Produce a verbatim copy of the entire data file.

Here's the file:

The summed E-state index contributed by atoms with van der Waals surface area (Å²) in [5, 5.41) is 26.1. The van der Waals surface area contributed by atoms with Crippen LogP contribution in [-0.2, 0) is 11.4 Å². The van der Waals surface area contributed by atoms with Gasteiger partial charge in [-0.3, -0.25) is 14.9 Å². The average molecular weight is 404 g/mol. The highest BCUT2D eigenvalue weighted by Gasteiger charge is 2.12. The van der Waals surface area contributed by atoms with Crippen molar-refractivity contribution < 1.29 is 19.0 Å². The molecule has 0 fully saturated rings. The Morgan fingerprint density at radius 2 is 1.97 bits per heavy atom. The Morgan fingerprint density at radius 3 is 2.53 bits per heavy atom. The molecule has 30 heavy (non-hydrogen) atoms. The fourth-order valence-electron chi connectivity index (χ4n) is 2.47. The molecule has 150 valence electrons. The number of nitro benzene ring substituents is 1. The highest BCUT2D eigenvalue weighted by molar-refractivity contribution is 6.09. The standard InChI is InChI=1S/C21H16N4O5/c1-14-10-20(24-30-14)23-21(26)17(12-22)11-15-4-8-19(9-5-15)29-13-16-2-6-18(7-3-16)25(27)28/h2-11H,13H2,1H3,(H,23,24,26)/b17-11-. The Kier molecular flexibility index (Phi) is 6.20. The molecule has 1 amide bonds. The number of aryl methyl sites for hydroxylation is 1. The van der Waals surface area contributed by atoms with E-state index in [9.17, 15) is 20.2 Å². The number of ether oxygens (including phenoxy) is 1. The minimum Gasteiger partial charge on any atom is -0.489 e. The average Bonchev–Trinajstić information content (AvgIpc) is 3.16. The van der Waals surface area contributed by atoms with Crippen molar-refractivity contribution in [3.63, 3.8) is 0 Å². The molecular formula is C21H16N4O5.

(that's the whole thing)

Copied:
The summed E-state index contributed by atoms with van der Waals surface area (Å²) in [5, 5.41) is 26.1. The van der Waals surface area contributed by atoms with Crippen LogP contribution in [-0.2, 0) is 11.4 Å². The van der Waals surface area contributed by atoms with Gasteiger partial charge in [-0.3, -0.25) is 14.9 Å². The average molecular weight is 404 g/mol. The highest BCUT2D eigenvalue weighted by Gasteiger charge is 2.12. The van der Waals surface area contributed by atoms with Crippen molar-refractivity contribution < 1.29 is 19.0 Å². The molecule has 0 fully saturated rings. The Morgan fingerprint density at radius 2 is 1.97 bits per heavy atom. The Morgan fingerprint density at radius 3 is 2.53 bits per heavy atom. The molecule has 30 heavy (non-hydrogen) atoms. The fourth-order valence-electron chi connectivity index (χ4n) is 2.47. The molecule has 150 valence electrons. The number of nitro benzene ring substituents is 1. The highest BCUT2D eigenvalue weighted by molar-refractivity contribution is 6.09. The standard InChI is InChI=1S/C21H16N4O5/c1-14-10-20(24-30-14)23-21(26)17(12-22)11-15-4-8-19(9-5-15)29-13-16-2-6-18(7-3-16)25(27)28/h2-11H,13H2,1H3,(H,23,24,26)/b17-11-. The Kier molecular flexibility index (Phi) is 6.20. The molecule has 1 amide bonds. The number of aryl methyl sites for hydroxylation is 1. The van der Waals surface area contributed by atoms with E-state index in [9.17, 15) is 20.2 Å². The number of ether oxygens (including phenoxy) is 1. The minimum Gasteiger partial charge on any atom is -0.489 e. The average Bonchev–Trinajstić information content (AvgIpc) is 3.16. The van der Waals surface area contributed by atoms with Crippen molar-refractivity contribution in [3.63, 3.8) is 0 Å². The molecular formula is C21H16N4O5.